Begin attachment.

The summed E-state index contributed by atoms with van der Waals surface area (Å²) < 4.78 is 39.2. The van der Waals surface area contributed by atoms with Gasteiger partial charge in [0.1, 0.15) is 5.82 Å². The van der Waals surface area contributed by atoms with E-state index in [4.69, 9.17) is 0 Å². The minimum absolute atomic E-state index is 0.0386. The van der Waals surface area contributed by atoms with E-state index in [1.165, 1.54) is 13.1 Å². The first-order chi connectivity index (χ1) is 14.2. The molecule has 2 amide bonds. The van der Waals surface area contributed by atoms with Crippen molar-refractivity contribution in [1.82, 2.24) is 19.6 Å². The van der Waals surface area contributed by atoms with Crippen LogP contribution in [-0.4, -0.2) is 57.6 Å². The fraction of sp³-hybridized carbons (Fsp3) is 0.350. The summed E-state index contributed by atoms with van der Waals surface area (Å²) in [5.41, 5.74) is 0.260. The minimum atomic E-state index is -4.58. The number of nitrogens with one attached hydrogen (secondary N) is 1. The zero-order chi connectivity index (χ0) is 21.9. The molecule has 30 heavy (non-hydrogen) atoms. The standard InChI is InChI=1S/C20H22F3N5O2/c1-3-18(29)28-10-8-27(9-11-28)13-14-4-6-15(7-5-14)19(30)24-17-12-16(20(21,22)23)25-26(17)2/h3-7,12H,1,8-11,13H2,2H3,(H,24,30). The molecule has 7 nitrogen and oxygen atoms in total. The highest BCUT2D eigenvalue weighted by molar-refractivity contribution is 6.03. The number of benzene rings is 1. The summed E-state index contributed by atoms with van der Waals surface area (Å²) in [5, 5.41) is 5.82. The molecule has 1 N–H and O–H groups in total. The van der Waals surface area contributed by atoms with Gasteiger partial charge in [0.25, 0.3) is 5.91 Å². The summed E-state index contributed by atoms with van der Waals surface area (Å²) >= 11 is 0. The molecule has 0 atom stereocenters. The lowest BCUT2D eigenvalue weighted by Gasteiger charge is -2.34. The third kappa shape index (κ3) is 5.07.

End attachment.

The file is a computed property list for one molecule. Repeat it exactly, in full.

The summed E-state index contributed by atoms with van der Waals surface area (Å²) < 4.78 is 39.2. The van der Waals surface area contributed by atoms with Gasteiger partial charge in [0.1, 0.15) is 5.82 Å². The van der Waals surface area contributed by atoms with E-state index in [4.69, 9.17) is 0 Å². The minimum absolute atomic E-state index is 0.0386. The van der Waals surface area contributed by atoms with E-state index in [1.165, 1.54) is 13.1 Å². The first-order chi connectivity index (χ1) is 14.2. The molecule has 2 amide bonds. The van der Waals surface area contributed by atoms with Crippen molar-refractivity contribution in [1.82, 2.24) is 19.6 Å². The van der Waals surface area contributed by atoms with Crippen LogP contribution in [-0.4, -0.2) is 57.6 Å². The fraction of sp³-hybridized carbons (Fsp3) is 0.350. The summed E-state index contributed by atoms with van der Waals surface area (Å²) in [5.41, 5.74) is 0.260. The minimum atomic E-state index is -4.58. The number of nitrogens with one attached hydrogen (secondary N) is 1. The zero-order chi connectivity index (χ0) is 21.9. The molecule has 30 heavy (non-hydrogen) atoms. The standard InChI is InChI=1S/C20H22F3N5O2/c1-3-18(29)28-10-8-27(9-11-28)13-14-4-6-15(7-5-14)19(30)24-17-12-16(20(21,22)23)25-26(17)2/h3-7,12H,1,8-11,13H2,2H3,(H,24,30). The molecule has 7 nitrogen and oxygen atoms in total. The highest BCUT2D eigenvalue weighted by molar-refractivity contribution is 6.03. The number of benzene rings is 1. The summed E-state index contributed by atoms with van der Waals surface area (Å²) in [5, 5.41) is 5.82. The molecule has 1 N–H and O–H groups in total. The van der Waals surface area contributed by atoms with Gasteiger partial charge in [0.25, 0.3) is 5.91 Å². The summed E-state index contributed by atoms with van der Waals surface area (Å²) >= 11 is 0. The molecule has 0 atom stereocenters. The lowest BCUT2D eigenvalue weighted by Gasteiger charge is -2.34. The third kappa shape index (κ3) is 5.07.